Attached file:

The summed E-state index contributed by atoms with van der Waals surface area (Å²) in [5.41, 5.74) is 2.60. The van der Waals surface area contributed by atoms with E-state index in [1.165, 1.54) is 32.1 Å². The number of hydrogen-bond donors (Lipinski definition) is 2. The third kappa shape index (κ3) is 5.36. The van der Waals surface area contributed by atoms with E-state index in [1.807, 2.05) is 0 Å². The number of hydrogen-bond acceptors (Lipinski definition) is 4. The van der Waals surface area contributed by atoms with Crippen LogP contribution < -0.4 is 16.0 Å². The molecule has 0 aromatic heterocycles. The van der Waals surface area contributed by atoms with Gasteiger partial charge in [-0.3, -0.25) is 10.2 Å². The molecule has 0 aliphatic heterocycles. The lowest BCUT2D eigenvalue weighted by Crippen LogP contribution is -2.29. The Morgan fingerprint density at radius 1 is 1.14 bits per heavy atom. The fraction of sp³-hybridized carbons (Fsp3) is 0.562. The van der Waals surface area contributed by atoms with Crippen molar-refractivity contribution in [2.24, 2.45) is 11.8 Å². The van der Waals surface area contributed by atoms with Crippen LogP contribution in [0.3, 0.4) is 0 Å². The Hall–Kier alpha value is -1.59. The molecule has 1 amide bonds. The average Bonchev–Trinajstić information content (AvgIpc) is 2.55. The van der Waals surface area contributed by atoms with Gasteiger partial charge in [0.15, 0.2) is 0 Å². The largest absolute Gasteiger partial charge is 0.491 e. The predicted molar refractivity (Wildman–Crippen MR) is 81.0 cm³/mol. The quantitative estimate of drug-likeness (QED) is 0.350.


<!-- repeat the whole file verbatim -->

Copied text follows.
The summed E-state index contributed by atoms with van der Waals surface area (Å²) in [5.41, 5.74) is 2.60. The van der Waals surface area contributed by atoms with E-state index in [1.165, 1.54) is 32.1 Å². The number of hydrogen-bond donors (Lipinski definition) is 2. The third kappa shape index (κ3) is 5.36. The van der Waals surface area contributed by atoms with E-state index in [1.807, 2.05) is 0 Å². The number of hydrogen-bond acceptors (Lipinski definition) is 4. The van der Waals surface area contributed by atoms with Crippen LogP contribution < -0.4 is 16.0 Å². The molecule has 0 aromatic heterocycles. The van der Waals surface area contributed by atoms with Gasteiger partial charge in [-0.3, -0.25) is 10.2 Å². The molecule has 0 aliphatic heterocycles. The lowest BCUT2D eigenvalue weighted by Crippen LogP contribution is -2.29. The Morgan fingerprint density at radius 1 is 1.14 bits per heavy atom. The fraction of sp³-hybridized carbons (Fsp3) is 0.562. The van der Waals surface area contributed by atoms with Crippen molar-refractivity contribution in [2.24, 2.45) is 11.8 Å². The van der Waals surface area contributed by atoms with Crippen LogP contribution in [0.3, 0.4) is 0 Å². The Hall–Kier alpha value is -1.59. The molecule has 1 amide bonds. The average Bonchev–Trinajstić information content (AvgIpc) is 2.55. The van der Waals surface area contributed by atoms with Gasteiger partial charge in [0.15, 0.2) is 0 Å². The largest absolute Gasteiger partial charge is 0.491 e. The predicted molar refractivity (Wildman–Crippen MR) is 81.0 cm³/mol. The quantitative estimate of drug-likeness (QED) is 0.350.